Pelvic pain is defined by the Mayo Clinic as "pain in the region below the belly button and between the hips that lasts 6-months or longer."
Pelvic pain can develop in women or men, and can become debilitating issues for you life.
Pelvic pain often needs to be investigated by your doctor to rule out problems such as cancer, infections, and pregnancy-related issues.
But pain that lasts over 6 months is considered chronic, and may be categorized into one of the conditions below:
These conditions include:
Endometriosis: tissue that normally lines the inside of your uterus grows outside of it, creating abdominal and pelvic pain.
Adenomyosis: when endometrial tissues grows into the uterine musclar wall, creating pain and heavy bleeding.
Pelvic Adhesions: scar tissue from infections, endometriosis or past surgeries
Gastrointestinal Issues: including chronic constipation, diverticulosis, or IBS, which can result in bloating, diarrhea and constipation.
Interstitial Cystitis: chronic pain condition that can cause an inflammed or irritated bladder.
Pelvic Inflammatory Disease: infection in the reproductive organs, often from a sexually transmitted infectino.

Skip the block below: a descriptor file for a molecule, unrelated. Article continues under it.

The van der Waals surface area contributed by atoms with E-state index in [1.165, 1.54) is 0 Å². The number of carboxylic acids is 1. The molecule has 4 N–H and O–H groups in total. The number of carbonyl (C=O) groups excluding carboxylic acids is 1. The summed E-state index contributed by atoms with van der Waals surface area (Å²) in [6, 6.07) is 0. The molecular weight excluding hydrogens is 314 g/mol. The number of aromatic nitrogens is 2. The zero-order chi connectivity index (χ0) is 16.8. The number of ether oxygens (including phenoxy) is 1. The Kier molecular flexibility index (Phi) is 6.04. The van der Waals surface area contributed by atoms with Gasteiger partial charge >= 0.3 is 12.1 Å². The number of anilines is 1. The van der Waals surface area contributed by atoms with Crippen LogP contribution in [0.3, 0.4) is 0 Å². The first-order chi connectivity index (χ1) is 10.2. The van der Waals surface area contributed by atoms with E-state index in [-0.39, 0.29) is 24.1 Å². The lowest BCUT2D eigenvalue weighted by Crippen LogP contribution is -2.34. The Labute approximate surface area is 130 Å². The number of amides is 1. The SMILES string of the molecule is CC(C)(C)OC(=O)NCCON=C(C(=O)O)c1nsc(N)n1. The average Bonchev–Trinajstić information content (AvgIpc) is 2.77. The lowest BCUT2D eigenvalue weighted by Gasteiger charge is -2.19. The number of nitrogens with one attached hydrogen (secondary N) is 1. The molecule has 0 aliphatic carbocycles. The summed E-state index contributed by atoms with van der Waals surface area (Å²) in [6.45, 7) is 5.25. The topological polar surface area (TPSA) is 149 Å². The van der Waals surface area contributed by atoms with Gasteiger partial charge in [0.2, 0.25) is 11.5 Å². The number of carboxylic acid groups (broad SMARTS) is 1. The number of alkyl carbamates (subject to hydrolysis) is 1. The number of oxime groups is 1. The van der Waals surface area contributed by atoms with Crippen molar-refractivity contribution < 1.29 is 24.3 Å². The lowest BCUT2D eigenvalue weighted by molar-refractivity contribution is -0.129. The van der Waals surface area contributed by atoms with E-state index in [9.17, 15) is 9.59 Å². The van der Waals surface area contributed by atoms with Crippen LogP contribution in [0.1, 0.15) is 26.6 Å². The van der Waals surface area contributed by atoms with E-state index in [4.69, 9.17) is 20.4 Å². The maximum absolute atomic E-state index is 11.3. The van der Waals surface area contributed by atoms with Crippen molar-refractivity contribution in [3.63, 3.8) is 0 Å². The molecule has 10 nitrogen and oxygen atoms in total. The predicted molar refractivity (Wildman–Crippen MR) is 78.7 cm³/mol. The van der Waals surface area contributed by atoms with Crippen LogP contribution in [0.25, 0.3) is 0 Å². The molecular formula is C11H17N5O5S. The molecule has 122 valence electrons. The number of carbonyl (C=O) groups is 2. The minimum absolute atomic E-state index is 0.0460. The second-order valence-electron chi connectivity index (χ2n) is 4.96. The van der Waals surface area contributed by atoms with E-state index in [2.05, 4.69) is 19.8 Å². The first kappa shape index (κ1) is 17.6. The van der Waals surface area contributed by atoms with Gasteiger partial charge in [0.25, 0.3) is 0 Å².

Uterine Fibroids: non-cancerous tumors in the uterus.
Pelvic Floor Conditions: tension, spasming, or injury to the pelvic organs can cause chronic pelvic pain, pain with intercourse and issues with voiding.
Chronic Prostatitis: chronic pelvic pain in men associated with inflammation of the prostate without infection.
Treatment For Chronic Pelvic Pain
Medical treatment for chronic pelvic pain includes pain medication, hormonal treatments, and lifestyle changes in diet, exercise and stress management strategies.
Although these are all important, pelvic floor physical therapy is important for all people suffering from chronic pelvic pain to include in their treatment plan, as the pelvic floor is typically involved in some way in all chronic pelvic pain conditions.
Why The Pelvic Floor Matters
Chronic pain, especially in the pelvis, can create a guarding and protective response from the fascia, nerves, and ligaments in the pelvis.
Overtime, this can become a chronic tension pattern in the pelvic floor muscles, decreasing their ability to relax and can increase and aggravate pain.
It can also lead to entrapment of the nerves in the pelvis and restrict blood flow.
Many people that experience chronic pain conditions will also go on to develop some type of pelvic floor dysfunction as a result of this.
Alternatively, people with pelvic floor issues can develop chronic pelvic pain as a result of pelvic floor dysunction on its own. In other words, the pelvic floor muscles themselves can be soley responsible for all of your chronic pelvic pain!
If you are experiencing pelvic pain, make sure you contact our office and book a session today.
Still not sure if pelvic floor physical therapy is right for you? Make sure you check out our Ultimate Guide To Know If Pelvic Floor PT Is For You.